Somalia: The Limits of
In the name of surge capacity, over 200 UN international staff has arrived, the shortest for a month, the longest for three and more months. If you use an average $10,000 per month, the figure of $6 million is paid as salaries and allowances to the new arrivals. Add that to an already bloated bureaucracy of thousands and you get a sense of how much money is burnt in western capitals and Nairobi in the name of the Somalia Emergency. Add the millions of dollars paid to shipping and freight companies to transport food and non-food items. Add the rentals, construction, renovation and sundry costs of multifarious lavish buildings. Add the United Nations Humanitarian Air Services with the ridiculous fare. Add the phony security and safety specialists who roam everywhere with the expensive armored vehicles. Add the millions of computers, radio and audio-visual equipment procured on a continuous basis. Add the barbeque, the cakes, the drinks the humanitarians need to be able to discuss the severity of the famine and strategies for response. And you would think you got a feel of where the money is ending up. You have not even begun. This is the ears of a hippo. Below the dangling ears which look like two dancing birds lies a bigger monster. The UN and general humanitarian system in Somalia is corrupt to the bone, and all what is said here are the small things the naked eye can see.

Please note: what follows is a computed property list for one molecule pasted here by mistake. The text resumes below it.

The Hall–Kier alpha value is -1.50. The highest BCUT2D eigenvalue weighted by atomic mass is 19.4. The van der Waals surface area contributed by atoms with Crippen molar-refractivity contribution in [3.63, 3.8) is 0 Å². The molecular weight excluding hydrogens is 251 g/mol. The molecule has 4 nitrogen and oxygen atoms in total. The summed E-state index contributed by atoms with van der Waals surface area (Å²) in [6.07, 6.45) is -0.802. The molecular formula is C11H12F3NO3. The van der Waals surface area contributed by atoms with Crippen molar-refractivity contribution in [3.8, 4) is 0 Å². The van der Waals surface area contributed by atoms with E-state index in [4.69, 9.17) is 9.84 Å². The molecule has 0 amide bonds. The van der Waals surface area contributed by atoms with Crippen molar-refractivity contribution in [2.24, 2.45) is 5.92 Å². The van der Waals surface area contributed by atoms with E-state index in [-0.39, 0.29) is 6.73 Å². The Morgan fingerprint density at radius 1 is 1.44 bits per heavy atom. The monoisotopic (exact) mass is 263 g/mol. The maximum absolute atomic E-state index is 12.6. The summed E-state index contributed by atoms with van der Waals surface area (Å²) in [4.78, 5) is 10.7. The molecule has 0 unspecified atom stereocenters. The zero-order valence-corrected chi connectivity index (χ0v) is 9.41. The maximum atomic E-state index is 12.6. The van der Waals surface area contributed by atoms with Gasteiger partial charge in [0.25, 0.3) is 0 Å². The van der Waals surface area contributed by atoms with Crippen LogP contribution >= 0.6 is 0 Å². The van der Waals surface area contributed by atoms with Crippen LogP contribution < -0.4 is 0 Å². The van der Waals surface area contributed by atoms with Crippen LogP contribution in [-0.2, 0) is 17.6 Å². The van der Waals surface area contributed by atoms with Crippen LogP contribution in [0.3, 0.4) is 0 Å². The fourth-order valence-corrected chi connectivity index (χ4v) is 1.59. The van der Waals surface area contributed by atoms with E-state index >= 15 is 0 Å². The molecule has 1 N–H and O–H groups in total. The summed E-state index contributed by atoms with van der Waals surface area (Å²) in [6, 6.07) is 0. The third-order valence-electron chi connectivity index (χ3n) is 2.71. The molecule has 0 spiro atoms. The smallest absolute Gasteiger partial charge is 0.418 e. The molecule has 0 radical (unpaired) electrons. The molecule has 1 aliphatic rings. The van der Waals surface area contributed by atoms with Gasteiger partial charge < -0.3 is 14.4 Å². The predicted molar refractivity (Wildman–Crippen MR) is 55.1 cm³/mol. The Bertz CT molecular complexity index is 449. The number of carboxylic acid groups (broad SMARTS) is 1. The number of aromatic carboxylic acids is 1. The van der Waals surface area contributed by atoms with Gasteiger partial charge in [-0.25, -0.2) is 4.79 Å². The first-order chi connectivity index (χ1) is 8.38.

And in the few instances some initiated leaders of Somalia ask questions, they get acronyms and jargons: FFW, LGDP, Contingency Planning, ToT, M&E, ToR, assessment, CHEP, factsheets, policy papers, maps, matrixs, strategic plans, evaluation reports, draft templates, MoUs, SOPs, you name it. Is there no other ways of getting better value for all that money? Is it for lack of ideas or for lack of good-will? It is the latter.